As we continue our journey through the alphabet some of you may have noticed a slight itching in the back of your eyes. Maybe you’ve felt hunger pains, not in your belly, but at the midpoint of your head. That’s where your visual cortex is found and that hunger signals the beginning stages of art addiction. Other symptoms include a compulsive need to discover all the names of teachers and friends of a particular well-known artist, exploding bookcases due to the weight of too many art books, and a deep knowledge of auction houses and their scheduled public viewings. Lastly, hives.
Don’t worry, the addiction is relatively benign and plenty of support groups exist. Just remember, it’s a scavenger hunt which has no list and never ends.
Note: Click on images to see them larger and in much higher quality.
The preeminate illustrator of British fairy tales. His spindly figures and twisted trees have become synonymous with the look of all things Fae and continue to inspire illustrators today. Working primarily in a muted pallet, his delicate ink and watercolor renderings reveal what enchantment and fantasy looked like about 100 years ago.
A contemporary Spanish fashion photographer whose lavish imagination is constantly on overdrive. Eugenio infuses Caravaggio’s epic lighting into dreamlike installations creating surreal and hauntingly whimsical high end photography. I want to paint the way he photographs.
Rembrandt de Rijn
Arguably one of the greatest painters in all of art history. His dramatic lighting and expressive paint handling serve to reveal a deep empathy for his fellow man. His portraits go beyond merely capturing the image of his sitters but seem to capture some of their presence as well.
Neil Campbell Ross
A truly unique voice in the world of concept art. There are relatively few artists that explore the use of graphic shapes, texture and color quite like Neil. His work is sometimes abstract, often textural, and always expressionistic.
Illustrator, concept artist, matte painter, art director...you name it he’s done it. Robh’s rock solid understanding of gesture, form, perspective and value allows him to be equally at home rendering highly detailed landscapes or graphic cartoon posters. He’s recently made strides to bring digital painting into the outside world with his incredible landscapes painted on location with an iPad.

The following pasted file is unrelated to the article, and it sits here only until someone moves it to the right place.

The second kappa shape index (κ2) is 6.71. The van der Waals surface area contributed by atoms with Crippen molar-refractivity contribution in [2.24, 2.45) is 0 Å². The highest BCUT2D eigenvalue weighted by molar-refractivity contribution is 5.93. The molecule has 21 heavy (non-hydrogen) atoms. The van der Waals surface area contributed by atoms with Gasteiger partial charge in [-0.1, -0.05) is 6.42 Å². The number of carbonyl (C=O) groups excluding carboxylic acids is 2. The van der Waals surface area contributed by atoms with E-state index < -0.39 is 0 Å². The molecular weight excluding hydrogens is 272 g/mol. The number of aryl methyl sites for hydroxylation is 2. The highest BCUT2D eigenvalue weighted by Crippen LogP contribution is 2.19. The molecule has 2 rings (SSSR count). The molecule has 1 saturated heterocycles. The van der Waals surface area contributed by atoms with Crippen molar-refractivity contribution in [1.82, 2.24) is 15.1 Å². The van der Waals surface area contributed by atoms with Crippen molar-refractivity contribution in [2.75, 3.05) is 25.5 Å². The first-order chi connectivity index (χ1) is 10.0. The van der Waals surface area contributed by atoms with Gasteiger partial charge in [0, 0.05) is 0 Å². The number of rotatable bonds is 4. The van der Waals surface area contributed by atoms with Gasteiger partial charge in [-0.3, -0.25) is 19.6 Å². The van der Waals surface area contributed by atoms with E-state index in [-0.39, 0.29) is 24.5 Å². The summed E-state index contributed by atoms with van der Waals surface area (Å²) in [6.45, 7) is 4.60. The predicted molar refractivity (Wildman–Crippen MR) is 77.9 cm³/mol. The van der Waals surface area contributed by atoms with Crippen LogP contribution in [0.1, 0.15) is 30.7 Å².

Greg Ruth is such a master of drybrush technique that it’s plausible to think he invented it. His always amazing and moody ink paintings have graced a broad range of projects from comics to children’s books. However, his personal venture, the 52 Weeks project, is where he really pulls out all the stops and lets his imagination go.
P. S. His hair resembles his brushstrokes, wild and awesome. There’s a great interview with Greg Ruth here on Tor.com.
C O L O P H O N
Among the first geometric sans-serifs, the hugely influential Futura (1927) was designed by Paul Renner and exemplified a new age of modernist typography. Imre Reiner was a wood engraver and sculptor in addition to a type designer, and you can almost tell just by looking at the strangely woody heavy brush script Matura (1938).
We are Kurt Huggins and Zelda Devon. We live in a pocket-sized apartment in Brooklyn where we collect neat, weird things. Our home is abundant with books, old furniture, mismatching tea cups, and a cat named Cipher. We both illustrate stuff for money so we can continue to invent stories, buy shoelaces, watch puppet shows, and eat sandwiches.